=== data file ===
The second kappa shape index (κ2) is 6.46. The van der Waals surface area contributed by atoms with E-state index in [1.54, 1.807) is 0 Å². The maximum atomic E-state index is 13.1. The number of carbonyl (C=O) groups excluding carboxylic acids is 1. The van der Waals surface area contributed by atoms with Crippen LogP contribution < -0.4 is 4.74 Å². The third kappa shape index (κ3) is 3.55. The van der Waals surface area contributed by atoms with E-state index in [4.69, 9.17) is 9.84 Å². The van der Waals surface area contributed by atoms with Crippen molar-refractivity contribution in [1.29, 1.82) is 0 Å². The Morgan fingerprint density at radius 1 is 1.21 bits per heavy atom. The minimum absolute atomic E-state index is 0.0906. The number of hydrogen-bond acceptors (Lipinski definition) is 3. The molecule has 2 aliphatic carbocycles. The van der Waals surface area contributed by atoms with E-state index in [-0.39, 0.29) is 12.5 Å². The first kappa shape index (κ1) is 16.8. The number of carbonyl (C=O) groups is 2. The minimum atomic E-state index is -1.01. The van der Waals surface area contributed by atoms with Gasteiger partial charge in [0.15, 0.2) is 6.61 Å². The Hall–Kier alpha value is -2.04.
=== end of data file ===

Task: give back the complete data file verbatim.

The second kappa shape index (κ2) is 6.46. The van der Waals surface area contributed by atoms with E-state index in [1.54, 1.807) is 0 Å². The maximum atomic E-state index is 13.1. The number of carbonyl (C=O) groups excluding carboxylic acids is 1. The van der Waals surface area contributed by atoms with Crippen LogP contribution < -0.4 is 4.74 Å². The third kappa shape index (κ3) is 3.55. The van der Waals surface area contributed by atoms with E-state index in [4.69, 9.17) is 9.84 Å². The van der Waals surface area contributed by atoms with Crippen molar-refractivity contribution in [1.29, 1.82) is 0 Å². The Morgan fingerprint density at radius 1 is 1.21 bits per heavy atom. The minimum absolute atomic E-state index is 0.0906. The number of hydrogen-bond acceptors (Lipinski definition) is 3. The molecule has 2 aliphatic carbocycles. The van der Waals surface area contributed by atoms with E-state index in [-0.39, 0.29) is 12.5 Å². The first kappa shape index (κ1) is 16.8. The number of carbonyl (C=O) groups is 2. The minimum atomic E-state index is -1.01. The van der Waals surface area contributed by atoms with Gasteiger partial charge in [0.15, 0.2) is 6.61 Å². The Hall–Kier alpha value is -2.04.